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Posts posted by wingless

  1. Welcome to the forum.


    Could more specificity please be provided about the tool inquiry?


    Is the tool something like a Dremel, a drill, a router, a small angle grinder, or something else?


    If the objective is battery operation, then IMO, select a brand that will satisfy the objectives for the long term, to permit easy battery swaps across tools.

  2. YW. For sure it goes through gasoline. Well worth consuming extra fuel to get the job done. I ensure to have a full fuel jug prior to starting my pressure washer projects.


    IMO it is an incremental increase on the two Northern Tool pressure washers for the one w/ more power.


    The only issues I experienced are that the transportation wheel tack weld failed attaching the axle hub to the wheel, requiring replacement (I don't weld anymore) and the safety valve deteriorated requiring replacement. The safety valve was operator error. It is a one time valve that opens under temperature or pressure, so now I idle or turn off the engine during a long pause, instead of making bypass heat that cooks that valve.

  3. WRT to automotive transportation, placing the previously linked pressure washer in the SUV cargo area is a two person job. I can remove it myself.


    My 4,000 PSI / 3.5 GPM w/ the previously linked turbo nozzle removes everything from the surface w/ little effort.


    The washer is loud, so I point the exhaust in an acceptable direction. The audible noise is bad when standing near the exhaust and is no issue when working in the area.


    No idea on the Home Depot tool at half the cost w/ identical specs. IMO there is a reason for the significantly lower cost.

  4. Cool. Thanks for sharing.


    Click save and a side by each of new DCF850 to a DCF887. FWIW, here is my DCF887 topic.


    Eyeball measurement looks identical dimension from trigger face to rear surface.


    Everything else got smaller. The gear box behind the chuck is smaller and the motor is smaller.


    Interesting that there is now a couple degree head tilt, likely so the battery doesn't prevent the head from reaching the work surface.


    Nice job DeWALT!





    • Like 1
  5. Welcome to the forum.


    Interesting idea.


    A detriment to that plan is tools that would last longer than your lifetime will be abused by people renting and the life will be single digit or low two digit cycles.


    Also, quick / easy / inexpensive repairs will be part of the business plan.


    A broken dethatcher may cost more than $20 in parts to fix.


    Another option is to sell tools on Offer Up, eBay or Craig's List that are no longer required. Many of my tools arrive and leave from me using these sites.

  6. There has never been a drill press included in my personal arsenal. One of my current projects is to install and configure a 8’x12’ Lark end gable Accusteel Lumberjack box eave shed to be my workshop. The construction on this shed is amazing and is very secure. It will have no problem resisting the hurricane force winds that can hit southern Florida. It is secured into the Earth w/ auger screws and bolts.


    My workshop shed will be setup for my personal projects. To that end this used Porter Cable PCXB620DP 10 inch bench drill press was purchased used for the projects that will benefit from a drill press instead of a hand drill.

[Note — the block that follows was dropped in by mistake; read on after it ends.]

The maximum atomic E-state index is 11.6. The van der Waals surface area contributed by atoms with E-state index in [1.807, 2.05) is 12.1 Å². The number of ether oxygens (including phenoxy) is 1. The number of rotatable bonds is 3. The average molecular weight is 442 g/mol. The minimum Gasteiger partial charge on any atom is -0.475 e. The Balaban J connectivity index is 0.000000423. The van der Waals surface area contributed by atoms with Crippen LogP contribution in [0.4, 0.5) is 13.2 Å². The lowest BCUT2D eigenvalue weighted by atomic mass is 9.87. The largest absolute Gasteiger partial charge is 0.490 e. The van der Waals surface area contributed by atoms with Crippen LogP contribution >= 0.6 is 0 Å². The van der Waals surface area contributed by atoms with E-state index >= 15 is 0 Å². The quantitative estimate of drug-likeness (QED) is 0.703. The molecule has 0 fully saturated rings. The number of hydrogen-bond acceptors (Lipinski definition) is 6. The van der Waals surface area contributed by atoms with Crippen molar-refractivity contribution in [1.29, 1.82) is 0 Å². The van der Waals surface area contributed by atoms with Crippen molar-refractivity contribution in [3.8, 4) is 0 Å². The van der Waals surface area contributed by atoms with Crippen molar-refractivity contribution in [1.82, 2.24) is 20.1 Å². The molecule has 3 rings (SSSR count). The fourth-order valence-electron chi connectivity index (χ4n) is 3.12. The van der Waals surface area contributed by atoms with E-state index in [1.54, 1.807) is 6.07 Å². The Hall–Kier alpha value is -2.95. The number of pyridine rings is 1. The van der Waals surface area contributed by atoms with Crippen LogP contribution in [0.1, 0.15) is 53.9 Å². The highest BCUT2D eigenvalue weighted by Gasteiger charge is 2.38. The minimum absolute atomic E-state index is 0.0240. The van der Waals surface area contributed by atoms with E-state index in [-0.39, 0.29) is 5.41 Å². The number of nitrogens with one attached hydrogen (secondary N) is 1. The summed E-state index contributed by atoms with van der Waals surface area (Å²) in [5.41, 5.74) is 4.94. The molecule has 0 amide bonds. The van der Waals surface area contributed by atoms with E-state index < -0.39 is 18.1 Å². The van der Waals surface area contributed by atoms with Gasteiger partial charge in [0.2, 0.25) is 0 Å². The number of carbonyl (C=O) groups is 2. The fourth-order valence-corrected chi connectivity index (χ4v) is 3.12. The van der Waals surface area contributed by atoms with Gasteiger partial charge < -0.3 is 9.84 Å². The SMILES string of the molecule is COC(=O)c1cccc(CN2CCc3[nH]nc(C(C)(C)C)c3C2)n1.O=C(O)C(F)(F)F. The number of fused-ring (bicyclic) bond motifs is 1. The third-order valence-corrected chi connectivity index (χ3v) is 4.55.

This tool has lots of great features: 5” overhang (for drilling in the center of 10" diameter pieces) on ½” keyed chuck spindle; five belt/pulley-selected speeds, from 610 rpm to 2800 rpm; two AA battery powered LED work light; hand crank cast iron work table w/ ±45° tilt; 2” chuck travel w/ adjustable stop with spring return; integrated chuck key holder and 3.2A / 0.4hp 120VAC motor. The cast iron work table measures 6½" wide by 7½" deep and extends 8½" away from the upright column. The table may rotate 360° around the upright column.


    One thing I wanted to add is a small drill press vise w/ appropriate attachment bolts for safe / secure / appropriate work piece retention. The seller threw in a smooth jaw vise and I had a serrated jaw vise.


    I purchased a pair of ½-13 x 1-3/4" Grade 8 flange bolts and these waaay cool 4” forged iron lever wing nuts for retaining the vise to the table (too bad the entire batch of those lever nuts has sold out, but VERY glad I got a pair first). The forging tooling line on these lever nuts was filed away, the exterior surface sanded smooth and the exterior was painted w/ Rustoleum Professional High Performance Enamel Spray Paint. This setup permits quick / easy / secure vise placement.


    The drill press base has a pair of 3/8" diameter holes for bolting to the work surface. This permits secure operation, then storage until the next usage is required.


    All of these features make this tool ideally suited to my applications.

































  7. YW.


    No idea on other pressure washers.


    My speculation is they are now calling the identical machine as a 4,200 psi where my older machine was called a 4,000 psi, using the same engine and same pump. 


    Mine has an inline pressure gauge I added and it always showed over 4,000 psi.


    Yes, I only use turbo nozzle. Yes, I never use chemicals, just cold water. There are zero chemicals required that will remove something from a surface that won't come off w/ 4,000 (4,200) psi and a turbo nozzle.